Perceptions of employers of graduates of the Agricultural Systems Management Program regarding skills and competencies needed for successful employment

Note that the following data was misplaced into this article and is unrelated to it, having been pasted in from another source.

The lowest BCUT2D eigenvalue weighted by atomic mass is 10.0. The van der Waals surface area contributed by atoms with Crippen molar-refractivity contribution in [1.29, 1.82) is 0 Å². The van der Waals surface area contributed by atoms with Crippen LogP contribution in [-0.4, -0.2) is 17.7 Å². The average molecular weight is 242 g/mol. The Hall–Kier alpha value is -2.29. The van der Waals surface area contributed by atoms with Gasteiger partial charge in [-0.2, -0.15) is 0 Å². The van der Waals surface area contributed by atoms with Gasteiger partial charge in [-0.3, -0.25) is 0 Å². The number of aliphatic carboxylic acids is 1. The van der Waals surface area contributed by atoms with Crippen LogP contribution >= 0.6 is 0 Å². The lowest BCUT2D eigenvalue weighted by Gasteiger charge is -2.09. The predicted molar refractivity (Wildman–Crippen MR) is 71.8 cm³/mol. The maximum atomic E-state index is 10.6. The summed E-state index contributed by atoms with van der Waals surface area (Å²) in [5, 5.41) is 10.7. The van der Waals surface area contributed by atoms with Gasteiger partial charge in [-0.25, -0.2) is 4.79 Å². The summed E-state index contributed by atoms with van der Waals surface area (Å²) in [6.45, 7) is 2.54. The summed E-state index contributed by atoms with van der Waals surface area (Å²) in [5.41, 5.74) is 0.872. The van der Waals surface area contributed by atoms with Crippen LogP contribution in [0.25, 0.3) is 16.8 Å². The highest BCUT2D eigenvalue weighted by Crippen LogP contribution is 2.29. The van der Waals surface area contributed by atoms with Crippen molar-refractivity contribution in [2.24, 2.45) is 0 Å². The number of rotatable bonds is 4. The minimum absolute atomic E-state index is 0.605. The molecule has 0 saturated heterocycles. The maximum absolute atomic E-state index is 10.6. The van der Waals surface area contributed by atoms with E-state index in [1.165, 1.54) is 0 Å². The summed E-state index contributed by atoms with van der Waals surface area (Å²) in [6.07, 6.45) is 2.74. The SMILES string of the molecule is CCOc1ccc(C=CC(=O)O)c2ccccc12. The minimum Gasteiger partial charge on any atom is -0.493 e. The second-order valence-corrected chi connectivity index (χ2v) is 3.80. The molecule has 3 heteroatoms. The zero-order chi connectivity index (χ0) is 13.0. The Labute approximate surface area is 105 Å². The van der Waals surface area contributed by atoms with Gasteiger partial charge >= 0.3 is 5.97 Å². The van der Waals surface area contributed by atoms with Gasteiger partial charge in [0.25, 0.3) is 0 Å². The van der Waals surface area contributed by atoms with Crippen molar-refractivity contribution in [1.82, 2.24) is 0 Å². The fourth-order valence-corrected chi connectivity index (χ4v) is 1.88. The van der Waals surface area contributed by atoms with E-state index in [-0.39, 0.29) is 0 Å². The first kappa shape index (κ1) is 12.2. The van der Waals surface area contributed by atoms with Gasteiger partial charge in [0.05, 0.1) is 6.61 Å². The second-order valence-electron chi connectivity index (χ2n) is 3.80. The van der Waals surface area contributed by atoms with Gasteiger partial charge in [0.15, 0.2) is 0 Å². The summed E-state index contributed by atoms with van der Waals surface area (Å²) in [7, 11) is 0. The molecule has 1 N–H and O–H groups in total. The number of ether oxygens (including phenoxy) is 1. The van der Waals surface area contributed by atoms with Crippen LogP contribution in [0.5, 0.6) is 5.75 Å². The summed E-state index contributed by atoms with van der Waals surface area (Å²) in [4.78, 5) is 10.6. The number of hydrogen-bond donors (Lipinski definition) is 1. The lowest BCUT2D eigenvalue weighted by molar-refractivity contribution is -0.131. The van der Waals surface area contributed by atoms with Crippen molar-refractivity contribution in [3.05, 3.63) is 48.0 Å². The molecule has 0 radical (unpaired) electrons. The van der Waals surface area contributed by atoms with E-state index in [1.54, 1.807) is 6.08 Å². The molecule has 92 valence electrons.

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The need for the Agricultural Systems Management (ASM) program at the University of Missouri is based on agricultural industry demands for qualified personnel to supervise technological processes and the employees who perform associated tasks. Technological advancements in this area require continual monitoring of the subjects taught by ASM academic programs. Curriculum is evaluated with regard to usefulness to students as future employees. This study was modeled after a similar evaluation conducted at Purdue University (Ess, & Strickland, 2001). Competencies associated with irrigation and surface water management defined the lower portion of the moderate score (2.51-3.50). Competencies evaluated as holding the highest level of mastery and importance by respondents included: "demonstration of professional ethical responsibilities," "development of solutions to problems by locating relevant information," "demonstration of effective computer skills," and "application of skills associated with mathematics,". Competencies denoted of moderately high importance by respondents but of lesser demonstrable effectiveness by MU ASM graduates included: "incorporation of safety into the workplace," "demonstration of effective written communication skills," "demonstration of proficiency in using electronics technology," and "effective demonstration of human resource skills.